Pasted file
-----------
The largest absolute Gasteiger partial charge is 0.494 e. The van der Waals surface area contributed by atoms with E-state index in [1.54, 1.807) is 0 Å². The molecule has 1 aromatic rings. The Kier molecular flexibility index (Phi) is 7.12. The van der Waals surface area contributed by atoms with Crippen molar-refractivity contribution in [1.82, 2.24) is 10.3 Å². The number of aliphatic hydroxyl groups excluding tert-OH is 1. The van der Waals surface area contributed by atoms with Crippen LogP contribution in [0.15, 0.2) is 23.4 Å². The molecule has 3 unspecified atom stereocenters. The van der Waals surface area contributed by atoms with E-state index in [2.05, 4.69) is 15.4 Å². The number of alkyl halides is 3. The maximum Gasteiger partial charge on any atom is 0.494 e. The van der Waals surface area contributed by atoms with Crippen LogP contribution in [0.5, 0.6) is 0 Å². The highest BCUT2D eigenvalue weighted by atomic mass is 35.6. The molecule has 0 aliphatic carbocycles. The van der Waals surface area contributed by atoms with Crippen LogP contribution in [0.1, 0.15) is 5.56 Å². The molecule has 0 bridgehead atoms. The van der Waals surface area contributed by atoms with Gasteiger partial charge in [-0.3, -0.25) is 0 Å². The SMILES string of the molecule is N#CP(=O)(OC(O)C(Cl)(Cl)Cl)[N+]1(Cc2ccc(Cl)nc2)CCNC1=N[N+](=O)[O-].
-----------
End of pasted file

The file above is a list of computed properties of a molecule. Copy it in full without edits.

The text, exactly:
The largest absolute Gasteiger partial charge is 0.494 e. The van der Waals surface area contributed by atoms with E-state index in [1.54, 1.807) is 0 Å². The molecule has 1 aromatic rings. The Kier molecular flexibility index (Phi) is 7.12. The van der Waals surface area contributed by atoms with Crippen molar-refractivity contribution in [1.82, 2.24) is 10.3 Å². The number of aliphatic hydroxyl groups excluding tert-OH is 1. The van der Waals surface area contributed by atoms with Crippen LogP contribution in [0.15, 0.2) is 23.4 Å². The molecule has 3 unspecified atom stereocenters. The van der Waals surface area contributed by atoms with E-state index in [2.05, 4.69) is 15.4 Å². The number of alkyl halides is 3. The maximum Gasteiger partial charge on any atom is 0.494 e. The van der Waals surface area contributed by atoms with Crippen LogP contribution in [0.5, 0.6) is 0 Å². The highest BCUT2D eigenvalue weighted by atomic mass is 35.6. The molecule has 0 aliphatic carbocycles. The van der Waals surface area contributed by atoms with Crippen LogP contribution in [0.1, 0.15) is 5.56 Å². The molecule has 0 bridgehead atoms. The van der Waals surface area contributed by atoms with Gasteiger partial charge in [-0.3, -0.25) is 0 Å². The SMILES string of the molecule is N#CP(=O)(OC(O)C(Cl)(Cl)Cl)[N+]1(Cc2ccc(Cl)nc2)CCNC1=N[N+](=O)[O-].